Bone Broth: How to Make It — and Why You Should
Why is bone broth so good for you? A dietitian explains the health benefits from amino acids to potential gut healing, and provides a simple crock-pot recipe.
Why is bone broth so good for you? Dietitian Rachel Stockle, RD, LD, ladles out health benefits about this hot trend and a simple crock-pot recipe.
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Caution: Due to the potassium, sodium, protein and liquid content of bone broth, check with your healthcare provider before consuming if you have kidney disease.
Bones (4 lbs) Beef, chicken, turkey or venison. Ask your butcher for organic or grass-fed.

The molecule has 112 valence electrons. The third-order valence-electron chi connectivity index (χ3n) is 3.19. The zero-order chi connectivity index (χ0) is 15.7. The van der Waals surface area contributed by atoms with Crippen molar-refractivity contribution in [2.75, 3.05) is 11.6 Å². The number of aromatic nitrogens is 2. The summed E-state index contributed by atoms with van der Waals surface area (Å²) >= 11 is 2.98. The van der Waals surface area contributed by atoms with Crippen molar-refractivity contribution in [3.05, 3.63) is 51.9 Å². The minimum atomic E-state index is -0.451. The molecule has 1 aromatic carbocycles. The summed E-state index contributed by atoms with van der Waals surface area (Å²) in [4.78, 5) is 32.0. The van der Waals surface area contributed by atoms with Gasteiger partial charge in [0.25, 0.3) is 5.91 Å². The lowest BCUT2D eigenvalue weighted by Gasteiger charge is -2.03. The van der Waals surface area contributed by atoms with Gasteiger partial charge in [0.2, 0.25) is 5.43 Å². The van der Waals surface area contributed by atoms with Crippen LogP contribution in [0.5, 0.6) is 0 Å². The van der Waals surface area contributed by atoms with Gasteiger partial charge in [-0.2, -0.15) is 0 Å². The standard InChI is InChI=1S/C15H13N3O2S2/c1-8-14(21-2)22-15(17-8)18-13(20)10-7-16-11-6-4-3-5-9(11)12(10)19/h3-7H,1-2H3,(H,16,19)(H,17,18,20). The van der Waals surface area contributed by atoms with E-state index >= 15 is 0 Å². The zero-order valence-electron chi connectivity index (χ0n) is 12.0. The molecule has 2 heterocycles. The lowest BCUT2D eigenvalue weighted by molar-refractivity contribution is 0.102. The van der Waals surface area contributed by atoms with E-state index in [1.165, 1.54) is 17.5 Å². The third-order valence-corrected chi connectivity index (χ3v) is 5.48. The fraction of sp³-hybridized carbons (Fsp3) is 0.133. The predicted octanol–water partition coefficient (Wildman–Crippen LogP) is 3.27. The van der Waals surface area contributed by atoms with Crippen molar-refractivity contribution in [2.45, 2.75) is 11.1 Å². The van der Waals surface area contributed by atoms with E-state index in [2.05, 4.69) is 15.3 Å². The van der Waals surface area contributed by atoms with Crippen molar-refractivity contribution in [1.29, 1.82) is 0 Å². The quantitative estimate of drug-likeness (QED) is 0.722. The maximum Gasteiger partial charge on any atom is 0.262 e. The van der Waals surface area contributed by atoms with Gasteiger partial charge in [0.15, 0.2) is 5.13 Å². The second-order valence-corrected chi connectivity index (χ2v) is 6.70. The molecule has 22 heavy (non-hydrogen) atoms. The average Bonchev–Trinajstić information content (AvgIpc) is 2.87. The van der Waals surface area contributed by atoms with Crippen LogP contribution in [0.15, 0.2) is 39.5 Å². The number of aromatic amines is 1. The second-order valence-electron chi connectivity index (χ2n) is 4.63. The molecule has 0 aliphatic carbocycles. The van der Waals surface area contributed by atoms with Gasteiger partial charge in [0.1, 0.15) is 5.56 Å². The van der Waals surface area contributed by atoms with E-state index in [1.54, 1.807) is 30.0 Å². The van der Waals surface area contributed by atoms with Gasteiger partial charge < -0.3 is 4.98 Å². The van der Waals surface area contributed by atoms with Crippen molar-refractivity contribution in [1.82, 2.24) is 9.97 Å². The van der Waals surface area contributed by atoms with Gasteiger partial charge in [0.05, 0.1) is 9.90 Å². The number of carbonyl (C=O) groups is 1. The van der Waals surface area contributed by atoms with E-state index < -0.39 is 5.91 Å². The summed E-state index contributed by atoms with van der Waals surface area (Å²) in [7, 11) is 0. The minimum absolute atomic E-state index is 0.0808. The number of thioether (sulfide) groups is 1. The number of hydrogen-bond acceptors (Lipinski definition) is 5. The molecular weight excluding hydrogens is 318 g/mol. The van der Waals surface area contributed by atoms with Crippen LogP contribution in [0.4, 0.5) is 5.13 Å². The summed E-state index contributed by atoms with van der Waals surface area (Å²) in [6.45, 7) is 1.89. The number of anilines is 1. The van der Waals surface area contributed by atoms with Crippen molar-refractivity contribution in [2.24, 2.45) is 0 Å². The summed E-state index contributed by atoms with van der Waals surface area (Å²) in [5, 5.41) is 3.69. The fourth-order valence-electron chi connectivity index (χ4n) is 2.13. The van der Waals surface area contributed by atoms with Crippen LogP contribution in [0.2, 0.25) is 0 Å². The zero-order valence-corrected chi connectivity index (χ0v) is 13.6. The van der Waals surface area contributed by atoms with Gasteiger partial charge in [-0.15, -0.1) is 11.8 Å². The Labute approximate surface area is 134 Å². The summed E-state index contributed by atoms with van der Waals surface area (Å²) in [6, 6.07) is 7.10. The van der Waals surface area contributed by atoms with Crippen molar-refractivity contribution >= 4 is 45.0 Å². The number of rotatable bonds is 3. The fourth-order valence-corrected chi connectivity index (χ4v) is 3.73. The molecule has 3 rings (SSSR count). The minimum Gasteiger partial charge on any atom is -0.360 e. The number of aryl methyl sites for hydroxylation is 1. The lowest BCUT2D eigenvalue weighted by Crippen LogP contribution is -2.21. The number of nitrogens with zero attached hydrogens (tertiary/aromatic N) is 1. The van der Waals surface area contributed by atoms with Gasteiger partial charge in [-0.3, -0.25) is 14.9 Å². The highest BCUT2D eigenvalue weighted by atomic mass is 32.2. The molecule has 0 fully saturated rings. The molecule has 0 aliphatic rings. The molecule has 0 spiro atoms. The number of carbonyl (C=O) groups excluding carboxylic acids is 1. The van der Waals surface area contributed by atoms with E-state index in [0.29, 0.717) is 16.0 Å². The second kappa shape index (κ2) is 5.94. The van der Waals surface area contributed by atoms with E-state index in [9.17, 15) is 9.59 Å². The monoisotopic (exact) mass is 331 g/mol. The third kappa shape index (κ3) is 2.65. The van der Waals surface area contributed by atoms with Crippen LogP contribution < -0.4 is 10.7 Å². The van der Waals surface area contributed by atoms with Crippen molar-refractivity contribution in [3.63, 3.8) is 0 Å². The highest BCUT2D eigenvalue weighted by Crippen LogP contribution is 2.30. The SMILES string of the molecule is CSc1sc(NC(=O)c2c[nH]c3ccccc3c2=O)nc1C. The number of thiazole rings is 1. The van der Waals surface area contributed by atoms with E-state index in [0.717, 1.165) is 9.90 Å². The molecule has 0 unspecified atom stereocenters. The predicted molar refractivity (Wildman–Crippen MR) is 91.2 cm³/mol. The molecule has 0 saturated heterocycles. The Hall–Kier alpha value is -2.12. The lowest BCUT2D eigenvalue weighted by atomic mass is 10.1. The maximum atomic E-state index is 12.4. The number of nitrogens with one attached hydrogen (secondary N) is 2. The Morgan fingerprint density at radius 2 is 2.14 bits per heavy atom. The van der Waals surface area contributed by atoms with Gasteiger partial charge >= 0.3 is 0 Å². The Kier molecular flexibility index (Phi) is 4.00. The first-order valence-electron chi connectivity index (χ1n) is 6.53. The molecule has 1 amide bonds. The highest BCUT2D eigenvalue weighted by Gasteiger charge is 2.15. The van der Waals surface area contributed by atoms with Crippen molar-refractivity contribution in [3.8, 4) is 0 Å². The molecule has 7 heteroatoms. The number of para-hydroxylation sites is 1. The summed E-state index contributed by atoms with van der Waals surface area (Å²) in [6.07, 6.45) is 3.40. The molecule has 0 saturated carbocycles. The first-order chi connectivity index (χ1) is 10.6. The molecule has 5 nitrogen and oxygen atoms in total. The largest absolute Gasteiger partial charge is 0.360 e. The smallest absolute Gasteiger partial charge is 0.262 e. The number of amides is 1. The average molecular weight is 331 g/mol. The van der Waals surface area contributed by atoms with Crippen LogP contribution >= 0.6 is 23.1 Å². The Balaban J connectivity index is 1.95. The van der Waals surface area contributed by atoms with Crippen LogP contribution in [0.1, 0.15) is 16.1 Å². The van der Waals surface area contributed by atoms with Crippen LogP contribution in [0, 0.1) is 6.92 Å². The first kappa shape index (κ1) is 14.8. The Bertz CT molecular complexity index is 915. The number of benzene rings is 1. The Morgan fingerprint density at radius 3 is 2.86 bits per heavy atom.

Apple cider vinegar (3 tbsp) + a squeezed lemon. Acid helps pull collagen from bones.
Carrots (2, chopped). They’re a very good source of Vitamin A.
Celery (2 stalks, chopped). It’s a very good source of Vitamin K.
Onion (1 medium, chopped). You’ll get antioxidants and prebiotics.
2 bay leaves
1 bunch parsley
1 Tbsp salt
Water (2 quarts)